Let’s explore the monarch butterfly life cycle in greater detail! Kids love to raise monarch butterflies at home and at school. With the monarch population shrinking due to climate change, deforestation, and pesticide use, this project will not only captivate little ones and help them appreciate science and nature, but will also help monarch butterflies thrive and survive.
Related: How to Raise Butterflies
Monarch Butterfly Life Cycle
One of the most impressive things about raising monarch butterflies at home is the relatively short time in which their transformation happens. These fresh changes will keep kids motivated, interested, and engaged throughout the process.
Getting involved with living creatures gives kids a lifelong appreciation for nature and science. They will see and understand the beauty of metamorphosis from egg to caterpillar to butterfly. In turn, perhaps our children will become pioneers in protecting the world’s habitats for years to come.
But, first, onto the life cycle of monarch butterflies!
Egg (1–5 days)
Female monarch butterflies lay their eggs exclusively on milkweed plants. Eggs are ridged, cylinder-shaped, and white or yellow in color. A female monarch can lay up to 500 eggs in just 2–5 weeks!
Larva/Caterpillar (10–14 days)
After hatching, the rice-sized monarch caterpillars eat their eggshell before moving onto the leaf. Monarch caterpillars will molt 5 times before pupation. Each period of time between a molt is called an instar.
Related: Wiggling Caterpillar Craft
Pupa/Chrysalis (9–14 days)
During a monarch’s pupal stage, they transform from larva to adult butterfly inside of their chrysalis.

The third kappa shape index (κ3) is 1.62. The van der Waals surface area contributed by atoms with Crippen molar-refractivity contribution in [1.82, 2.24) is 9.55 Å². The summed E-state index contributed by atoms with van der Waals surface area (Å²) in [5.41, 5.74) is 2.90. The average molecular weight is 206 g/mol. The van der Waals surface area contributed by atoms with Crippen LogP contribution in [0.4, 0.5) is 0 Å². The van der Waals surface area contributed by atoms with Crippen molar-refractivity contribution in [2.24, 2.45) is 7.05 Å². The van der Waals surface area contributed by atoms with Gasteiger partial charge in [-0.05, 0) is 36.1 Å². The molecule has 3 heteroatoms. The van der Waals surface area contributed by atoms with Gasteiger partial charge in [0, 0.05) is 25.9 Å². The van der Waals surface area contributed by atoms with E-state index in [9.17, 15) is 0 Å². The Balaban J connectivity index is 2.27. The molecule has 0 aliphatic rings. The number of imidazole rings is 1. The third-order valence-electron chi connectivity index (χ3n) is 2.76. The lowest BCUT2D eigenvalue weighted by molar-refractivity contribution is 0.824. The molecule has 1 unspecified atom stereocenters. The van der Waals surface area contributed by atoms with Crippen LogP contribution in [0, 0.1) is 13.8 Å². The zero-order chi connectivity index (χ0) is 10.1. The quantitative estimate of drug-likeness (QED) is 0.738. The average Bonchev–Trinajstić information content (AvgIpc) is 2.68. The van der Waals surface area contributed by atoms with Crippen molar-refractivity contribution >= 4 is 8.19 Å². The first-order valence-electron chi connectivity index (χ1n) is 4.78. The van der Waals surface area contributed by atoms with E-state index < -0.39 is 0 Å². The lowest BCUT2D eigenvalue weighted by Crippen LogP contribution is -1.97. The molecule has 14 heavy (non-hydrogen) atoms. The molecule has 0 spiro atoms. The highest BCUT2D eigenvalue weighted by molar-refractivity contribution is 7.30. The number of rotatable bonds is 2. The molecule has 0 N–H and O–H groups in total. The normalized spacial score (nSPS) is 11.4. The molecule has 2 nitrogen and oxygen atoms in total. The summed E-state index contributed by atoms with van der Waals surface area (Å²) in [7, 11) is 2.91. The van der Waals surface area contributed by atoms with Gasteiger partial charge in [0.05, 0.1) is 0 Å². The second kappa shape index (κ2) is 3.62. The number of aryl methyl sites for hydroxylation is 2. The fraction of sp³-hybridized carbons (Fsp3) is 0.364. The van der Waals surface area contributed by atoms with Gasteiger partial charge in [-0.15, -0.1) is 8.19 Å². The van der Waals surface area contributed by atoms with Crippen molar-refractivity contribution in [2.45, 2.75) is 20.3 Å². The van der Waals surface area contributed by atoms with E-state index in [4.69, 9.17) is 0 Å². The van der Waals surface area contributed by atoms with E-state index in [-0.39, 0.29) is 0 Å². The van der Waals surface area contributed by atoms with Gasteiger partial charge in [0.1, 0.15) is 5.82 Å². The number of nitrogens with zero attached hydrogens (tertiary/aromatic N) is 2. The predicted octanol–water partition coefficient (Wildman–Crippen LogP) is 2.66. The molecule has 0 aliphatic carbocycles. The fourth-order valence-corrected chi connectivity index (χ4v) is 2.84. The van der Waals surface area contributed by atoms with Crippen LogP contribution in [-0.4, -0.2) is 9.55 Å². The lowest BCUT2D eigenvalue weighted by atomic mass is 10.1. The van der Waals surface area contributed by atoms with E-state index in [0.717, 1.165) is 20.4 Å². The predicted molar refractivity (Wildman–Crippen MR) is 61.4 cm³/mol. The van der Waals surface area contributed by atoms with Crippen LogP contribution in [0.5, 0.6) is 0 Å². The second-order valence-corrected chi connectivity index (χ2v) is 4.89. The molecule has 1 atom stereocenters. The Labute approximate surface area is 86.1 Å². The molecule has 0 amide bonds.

Related: Toilet Paper Roll Chrysalis Craft
After about 5 days, adult female monarch butterflies are old enough to lay eggs! Males monarchs have a black dot on the surface of each of their hindwings, while females do not.
Related: Monarch Butterfly Stick Puppet Craft
How Long is the Monarch Butterfly Life Cycle
It takes a monarch butterfly 28–32 days to complete its life cycle.
How to Raise Monarch Butterflies
Get the whole family involved and see the magic of raising butterflies at home through their eyes. Invite the kids to set up the hatchery, with your help of course. Teach them how to care for their butterflies. Observe carefully and be patient!
Step 1: Collect Eggs from Milkweed
Monarch butterflies lay eggs on milkweed, a flowering perennial. Search for monarch eggs on the underside of milkweed leaves and on the flowers and buds at the top of the plant. You may also occasionally find eggs on top of the leaves.
When you find an egg, remove the entire leaf or use scissors to cut just the portion the egg is on. If you find a small caterpillar, pinch off the entire leaf. To reduce the risk of injury and disease, handle caterpillars as little as possible.
Step 2: Make a Caterpillar Hatchery
To prevent the milkweed leaves from drying out, arrange them in a container lined with a moist paper towel. When the eggs hatch, the newborn caterpillars will feed on their eggshell before moving onto the milkweed.